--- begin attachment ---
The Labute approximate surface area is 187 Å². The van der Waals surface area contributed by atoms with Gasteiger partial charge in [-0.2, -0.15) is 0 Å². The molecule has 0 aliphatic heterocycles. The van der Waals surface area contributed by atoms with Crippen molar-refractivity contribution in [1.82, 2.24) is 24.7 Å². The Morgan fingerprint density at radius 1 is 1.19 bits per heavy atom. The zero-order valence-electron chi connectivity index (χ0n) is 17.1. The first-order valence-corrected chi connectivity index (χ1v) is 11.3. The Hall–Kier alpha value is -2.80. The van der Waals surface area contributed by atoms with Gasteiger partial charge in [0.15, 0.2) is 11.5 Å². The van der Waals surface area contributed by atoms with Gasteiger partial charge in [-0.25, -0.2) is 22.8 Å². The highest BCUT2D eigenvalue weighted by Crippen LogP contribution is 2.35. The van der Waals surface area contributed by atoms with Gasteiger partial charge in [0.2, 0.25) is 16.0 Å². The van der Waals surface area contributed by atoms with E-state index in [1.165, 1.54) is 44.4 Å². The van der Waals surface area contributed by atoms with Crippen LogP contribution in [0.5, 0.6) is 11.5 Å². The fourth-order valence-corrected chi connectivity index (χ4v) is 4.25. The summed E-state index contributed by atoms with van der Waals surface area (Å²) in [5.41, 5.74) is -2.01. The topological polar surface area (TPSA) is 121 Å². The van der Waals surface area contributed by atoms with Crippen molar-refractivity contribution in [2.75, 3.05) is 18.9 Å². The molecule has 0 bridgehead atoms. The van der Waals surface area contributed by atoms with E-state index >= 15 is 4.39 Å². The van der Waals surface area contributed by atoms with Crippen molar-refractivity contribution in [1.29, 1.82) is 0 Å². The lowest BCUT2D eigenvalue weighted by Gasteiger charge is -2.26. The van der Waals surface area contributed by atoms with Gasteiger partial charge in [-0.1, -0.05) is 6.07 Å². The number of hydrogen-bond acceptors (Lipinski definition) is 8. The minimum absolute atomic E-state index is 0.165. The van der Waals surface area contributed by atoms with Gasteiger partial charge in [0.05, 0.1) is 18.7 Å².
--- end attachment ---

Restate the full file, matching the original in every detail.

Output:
The Labute approximate surface area is 187 Å². The van der Waals surface area contributed by atoms with Gasteiger partial charge in [-0.2, -0.15) is 0 Å². The molecule has 0 aliphatic heterocycles. The van der Waals surface area contributed by atoms with Crippen molar-refractivity contribution in [1.82, 2.24) is 24.7 Å². The Morgan fingerprint density at radius 1 is 1.19 bits per heavy atom. The zero-order valence-electron chi connectivity index (χ0n) is 17.1. The first-order valence-corrected chi connectivity index (χ1v) is 11.3. The Hall–Kier alpha value is -2.80. The van der Waals surface area contributed by atoms with Gasteiger partial charge in [0.15, 0.2) is 11.5 Å². The van der Waals surface area contributed by atoms with Gasteiger partial charge in [-0.25, -0.2) is 22.8 Å². The highest BCUT2D eigenvalue weighted by Crippen LogP contribution is 2.35. The van der Waals surface area contributed by atoms with Gasteiger partial charge in [0.2, 0.25) is 16.0 Å². The van der Waals surface area contributed by atoms with E-state index in [1.165, 1.54) is 44.4 Å². The van der Waals surface area contributed by atoms with Crippen LogP contribution in [0.5, 0.6) is 11.5 Å². The fourth-order valence-corrected chi connectivity index (χ4v) is 4.25. The summed E-state index contributed by atoms with van der Waals surface area (Å²) in [5.41, 5.74) is -2.01. The topological polar surface area (TPSA) is 121 Å². The van der Waals surface area contributed by atoms with Crippen molar-refractivity contribution in [2.75, 3.05) is 18.9 Å². The molecule has 0 bridgehead atoms. The van der Waals surface area contributed by atoms with E-state index >= 15 is 4.39 Å². The van der Waals surface area contributed by atoms with Crippen molar-refractivity contribution in [1.29, 1.82) is 0 Å². The lowest BCUT2D eigenvalue weighted by Gasteiger charge is -2.26. The van der Waals surface area contributed by atoms with Gasteiger partial charge in [-0.1, -0.05) is 6.07 Å². The number of hydrogen-bond acceptors (Lipinski definition) is 8. The minimum absolute atomic E-state index is 0.165. The van der Waals surface area contributed by atoms with Gasteiger partial charge in [0.05, 0.1) is 18.7 Å².